This week in Zero Punctuation, Yahtzee reviews Teardown.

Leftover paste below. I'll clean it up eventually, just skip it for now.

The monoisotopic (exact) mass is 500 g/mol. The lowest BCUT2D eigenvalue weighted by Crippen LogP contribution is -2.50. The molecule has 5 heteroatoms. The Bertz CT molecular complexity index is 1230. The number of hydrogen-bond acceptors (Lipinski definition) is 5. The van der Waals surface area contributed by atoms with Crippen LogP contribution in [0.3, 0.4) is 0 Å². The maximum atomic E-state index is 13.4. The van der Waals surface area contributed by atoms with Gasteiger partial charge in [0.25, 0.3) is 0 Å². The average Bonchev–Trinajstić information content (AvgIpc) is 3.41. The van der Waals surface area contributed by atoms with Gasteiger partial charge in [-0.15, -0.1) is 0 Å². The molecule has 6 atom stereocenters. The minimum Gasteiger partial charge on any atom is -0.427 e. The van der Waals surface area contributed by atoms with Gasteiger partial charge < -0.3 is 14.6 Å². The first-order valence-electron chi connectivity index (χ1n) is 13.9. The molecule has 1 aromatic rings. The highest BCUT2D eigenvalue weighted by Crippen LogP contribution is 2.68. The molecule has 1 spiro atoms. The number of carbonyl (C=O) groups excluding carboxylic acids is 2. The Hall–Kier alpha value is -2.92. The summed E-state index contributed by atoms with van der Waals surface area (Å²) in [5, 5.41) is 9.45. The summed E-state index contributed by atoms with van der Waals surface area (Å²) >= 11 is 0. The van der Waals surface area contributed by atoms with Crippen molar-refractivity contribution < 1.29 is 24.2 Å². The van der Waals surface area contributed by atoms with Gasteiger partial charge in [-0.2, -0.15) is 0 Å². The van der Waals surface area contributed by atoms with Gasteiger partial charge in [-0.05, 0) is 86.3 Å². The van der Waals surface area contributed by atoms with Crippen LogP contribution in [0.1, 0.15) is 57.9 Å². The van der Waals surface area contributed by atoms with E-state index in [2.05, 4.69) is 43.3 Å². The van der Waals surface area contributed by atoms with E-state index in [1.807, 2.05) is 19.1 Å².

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The introduction of the physics engine to video games was right up there with the introduction of the potato to the Irish, or depending on your perspective the introduction of the smallpox blanket to the native Americans. What a sea change it was when loose objects weren’t just falling straight down onto the floor but also bouncing a little bit once they got there. Fucking hell, that was well worth enslaving all those Asian children to build video cards. But game technology is still yet to realise the full potential of real world physics. There’s no game yet where, say, the water level in the ocean is affected by the gravitational pull of a large orbiting satellite. Boy, I bet something like that would finally be the thing to fill the ever-sucking void. That’d definitely be the technical milestone that actually would compensate for a lack of actual gameplay or narrative innovation. But the question that has long sat awkwardly alongside the physics engine like an excruciatingly poorly matched blind date is this: could we one day construct an entire game world from physics objects, so the player can break everything apart to their heart’s content, from the buildings to the bidets?